The City of London is divided into twenty five different sections called Wards, or Aldermanries (26 before 1978). Each of these areas has its own Warden, or Alderman to take care of the administration and running of each section. The Wards were named as follows:Tower Street WardLime Street WardPortsoken Ward (outside the walls)Basinghall WardAldgate WardLangbourne WardBroad Street WardCornhill Ward Bridge Ward (within)Candlewick Street WardBillingsgate WardVintry WardWalbrook WardDowgate WardColeman Street WardCheape WardCordwainer Street WardAldersgate Ward (within and without)Bishopsgate Ward (within and without)Cripplegate ward (within and without)Bread Street WardQueenhithe WardCastle Baynard WardFarringdon Ward (without)Bridge Ward (without)Bridge Gate Ward
Twenty five of the City Aldermen are elected for a term of office which used to be their lifetime but now ends at the retiring age of a Magistrate. The twenty sixth Alderman (Bridge Gate Ward) must be a former Lord Mayor and must also have been a Sheriff of the City. This has come to be due to the change of City jurisdiction of the ward. Southwark formed the Bridge Ward Without (outside the walls). It was in ancient times, a part of the City. This is no longer the case but the old tradition carried on until 1978 when it was discontinued.The Aldermen also have the final vote on who is to be Lord Mayor of London for the coming year. The Livery men of the City elect two final candidates from the list of nominees, and the Aldermen choose from these.
The Lord Mayor
The Lord Mayor is the most powerful man in the City of London. Only the reigning sovereign takes precedence over him. He resides at the Mansion House and his Household includes the Sword bearer, the Common Crier, and the Sergeant-at-Arms, the City Marshall.The first Mayor of London was Henry FitzAilwyn in 1192 or thereabouts. He held the post until his death in 1212 but in 1215 King John granted the charter allowing the annual election of a Mayor. The term "Lord" Mayor was first recorded in 1414. The Corporation of the City is the oldest governing body still in existence today, and the rights and privileges of the citizens were recognised by William I in his 1067 charter. William is not referred to as "the Conqueror" in the City because he never conquered it. Unlike the rest of the country he was allowed to negotiate. The "Lord Mayor" should not be confused with the Mayor of London. They are two separate entities.
The Court of Common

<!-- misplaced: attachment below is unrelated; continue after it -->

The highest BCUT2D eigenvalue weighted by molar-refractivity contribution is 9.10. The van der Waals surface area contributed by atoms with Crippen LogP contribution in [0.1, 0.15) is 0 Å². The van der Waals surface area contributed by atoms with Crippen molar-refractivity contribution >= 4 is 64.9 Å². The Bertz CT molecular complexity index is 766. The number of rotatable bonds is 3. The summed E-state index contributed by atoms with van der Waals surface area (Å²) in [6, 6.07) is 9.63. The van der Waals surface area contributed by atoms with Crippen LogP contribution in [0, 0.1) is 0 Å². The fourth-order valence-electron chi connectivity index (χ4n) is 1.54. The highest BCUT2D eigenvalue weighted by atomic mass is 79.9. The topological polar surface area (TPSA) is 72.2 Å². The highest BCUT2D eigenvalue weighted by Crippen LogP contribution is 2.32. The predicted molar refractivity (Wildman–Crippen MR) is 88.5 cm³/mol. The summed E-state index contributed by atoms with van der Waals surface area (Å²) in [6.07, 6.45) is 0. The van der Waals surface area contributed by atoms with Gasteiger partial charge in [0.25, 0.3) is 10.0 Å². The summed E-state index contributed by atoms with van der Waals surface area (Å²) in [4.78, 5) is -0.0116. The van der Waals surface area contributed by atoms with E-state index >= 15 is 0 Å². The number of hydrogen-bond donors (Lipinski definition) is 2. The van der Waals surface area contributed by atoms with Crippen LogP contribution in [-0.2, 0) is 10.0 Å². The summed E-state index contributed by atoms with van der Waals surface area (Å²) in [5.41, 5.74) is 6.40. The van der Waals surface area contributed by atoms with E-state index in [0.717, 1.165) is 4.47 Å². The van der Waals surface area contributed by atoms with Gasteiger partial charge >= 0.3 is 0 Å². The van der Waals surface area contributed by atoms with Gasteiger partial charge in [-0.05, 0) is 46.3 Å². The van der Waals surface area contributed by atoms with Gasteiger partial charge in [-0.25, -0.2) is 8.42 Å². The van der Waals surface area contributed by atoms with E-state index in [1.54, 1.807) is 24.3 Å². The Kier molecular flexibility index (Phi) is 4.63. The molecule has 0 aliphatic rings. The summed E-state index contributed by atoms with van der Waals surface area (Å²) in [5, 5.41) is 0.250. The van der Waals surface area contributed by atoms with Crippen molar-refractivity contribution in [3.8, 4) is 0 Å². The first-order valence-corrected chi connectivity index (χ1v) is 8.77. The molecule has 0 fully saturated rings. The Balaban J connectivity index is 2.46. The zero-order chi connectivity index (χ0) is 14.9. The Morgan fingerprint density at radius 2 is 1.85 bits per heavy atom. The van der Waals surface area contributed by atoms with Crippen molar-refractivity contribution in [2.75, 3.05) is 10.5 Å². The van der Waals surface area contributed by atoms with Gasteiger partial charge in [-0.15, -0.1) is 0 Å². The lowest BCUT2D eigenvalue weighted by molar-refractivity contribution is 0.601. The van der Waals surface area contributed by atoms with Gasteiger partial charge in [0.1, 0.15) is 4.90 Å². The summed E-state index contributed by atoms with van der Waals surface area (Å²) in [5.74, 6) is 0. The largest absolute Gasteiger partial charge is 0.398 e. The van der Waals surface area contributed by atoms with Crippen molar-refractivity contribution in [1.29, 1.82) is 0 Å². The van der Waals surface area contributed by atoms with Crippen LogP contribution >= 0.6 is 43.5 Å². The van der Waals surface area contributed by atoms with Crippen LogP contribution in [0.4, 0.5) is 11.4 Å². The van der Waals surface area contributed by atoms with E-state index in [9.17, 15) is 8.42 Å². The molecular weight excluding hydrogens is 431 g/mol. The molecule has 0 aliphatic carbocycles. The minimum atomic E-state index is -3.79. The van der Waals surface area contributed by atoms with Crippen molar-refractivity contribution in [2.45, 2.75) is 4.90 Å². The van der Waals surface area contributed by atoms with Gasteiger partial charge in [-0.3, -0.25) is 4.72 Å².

The Court of Common Council meets at the Guildhall every other Thursday. It dates back to the 13th. century and is presided over by the Lord Mayor. In his absence an Alderman who has previously served as Mayor presides. The opening words for each meeting are: “Domine dirige nos, Amen”. Which means Lord direct us. This is also the City Corporation motto on the coat of arms.From the 25 Aldermen of the City and 130 Common Councillors at least 2 Aldermen and 40 Councillors must be in attendance at the meetings. The Lord Mayor is accompanied by members of his Household Escort. There is also an assembly of Livery men who meet to elect the Sheriffs and Mayoral candidates. The public can attend these sessions, which are basically council meetings to discuss the running of the square mile.There are also monthly meetings held in the Great Hall of the Guildhall
Elections are unique because as well as City residents, businesses can also appoint workers for City Ward Elections. To qualify for the office of Common Councilman a person must at the date of nomination and at the date of election be: Aged 18 years or over and a British subject or a citizen of the Republic of Ireland. They must also either (a) be registered on the City of London Ward Lists, or (b) own freehold or leasehold land in the City (if the land is leasehold and is held on a joint tenancy, the maximum number of joint tenants who can qualify is four) or (c) have resided in the City for 12 months preceding the date of nomination, and intends to reside here until the date of electionThey can be disqualified for any other reason, for example, by reason of bankruptcy or on conviction of fraud or any crime for which a prison sentence has been imposed. A person must also be a Freeman of the City of London, this can be granted quickly for potential candidates.